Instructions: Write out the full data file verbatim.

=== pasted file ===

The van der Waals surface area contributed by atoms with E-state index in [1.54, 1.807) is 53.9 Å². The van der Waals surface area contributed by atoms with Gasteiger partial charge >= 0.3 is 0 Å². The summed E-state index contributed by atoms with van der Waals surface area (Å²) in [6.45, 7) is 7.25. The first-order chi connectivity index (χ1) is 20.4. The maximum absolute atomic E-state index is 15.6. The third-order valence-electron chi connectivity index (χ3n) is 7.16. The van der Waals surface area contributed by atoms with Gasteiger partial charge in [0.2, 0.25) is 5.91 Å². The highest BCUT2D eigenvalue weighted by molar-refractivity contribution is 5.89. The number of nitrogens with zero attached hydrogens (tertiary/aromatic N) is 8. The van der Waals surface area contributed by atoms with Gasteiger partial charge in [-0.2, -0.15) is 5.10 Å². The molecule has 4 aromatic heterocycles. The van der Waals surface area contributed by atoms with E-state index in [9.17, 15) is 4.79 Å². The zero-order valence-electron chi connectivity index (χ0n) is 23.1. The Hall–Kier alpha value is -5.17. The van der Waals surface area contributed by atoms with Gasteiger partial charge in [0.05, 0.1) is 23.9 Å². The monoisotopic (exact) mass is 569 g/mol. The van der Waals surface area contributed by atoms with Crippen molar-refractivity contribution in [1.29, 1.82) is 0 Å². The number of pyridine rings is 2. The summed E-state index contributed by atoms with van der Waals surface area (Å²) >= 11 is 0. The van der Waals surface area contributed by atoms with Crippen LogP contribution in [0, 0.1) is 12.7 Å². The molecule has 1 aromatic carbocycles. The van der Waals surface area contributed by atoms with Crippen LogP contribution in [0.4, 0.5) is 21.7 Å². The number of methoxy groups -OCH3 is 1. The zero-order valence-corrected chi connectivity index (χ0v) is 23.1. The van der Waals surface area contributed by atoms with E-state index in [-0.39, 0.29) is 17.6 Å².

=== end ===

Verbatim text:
The van der Waals surface area contributed by atoms with E-state index in [1.54, 1.807) is 53.9 Å². The van der Waals surface area contributed by atoms with Gasteiger partial charge >= 0.3 is 0 Å². The summed E-state index contributed by atoms with van der Waals surface area (Å²) in [6.45, 7) is 7.25. The first-order chi connectivity index (χ1) is 20.4. The maximum absolute atomic E-state index is 15.6. The third-order valence-electron chi connectivity index (χ3n) is 7.16. The van der Waals surface area contributed by atoms with Gasteiger partial charge in [0.2, 0.25) is 5.91 Å². The highest BCUT2D eigenvalue weighted by molar-refractivity contribution is 5.89. The number of nitrogens with zero attached hydrogens (tertiary/aromatic N) is 8. The van der Waals surface area contributed by atoms with Gasteiger partial charge in [-0.2, -0.15) is 5.10 Å². The molecule has 4 aromatic heterocycles. The van der Waals surface area contributed by atoms with E-state index in [9.17, 15) is 4.79 Å². The zero-order valence-electron chi connectivity index (χ0n) is 23.1. The Hall–Kier alpha value is -5.17. The van der Waals surface area contributed by atoms with Gasteiger partial charge in [0.05, 0.1) is 23.9 Å². The monoisotopic (exact) mass is 569 g/mol. The van der Waals surface area contributed by atoms with Crippen molar-refractivity contribution in [1.29, 1.82) is 0 Å². The number of pyridine rings is 2. The summed E-state index contributed by atoms with van der Waals surface area (Å²) >= 11 is 0. The van der Waals surface area contributed by atoms with Crippen LogP contribution in [0, 0.1) is 12.7 Å². The molecule has 1 aromatic carbocycles. The van der Waals surface area contributed by atoms with Crippen LogP contribution in [0.4, 0.5) is 21.7 Å². The number of methoxy groups -OCH3 is 1. The zero-order valence-corrected chi connectivity index (χ0v) is 23.1. The van der Waals surface area contributed by atoms with E-state index in [-0.39, 0.29) is 17.6 Å².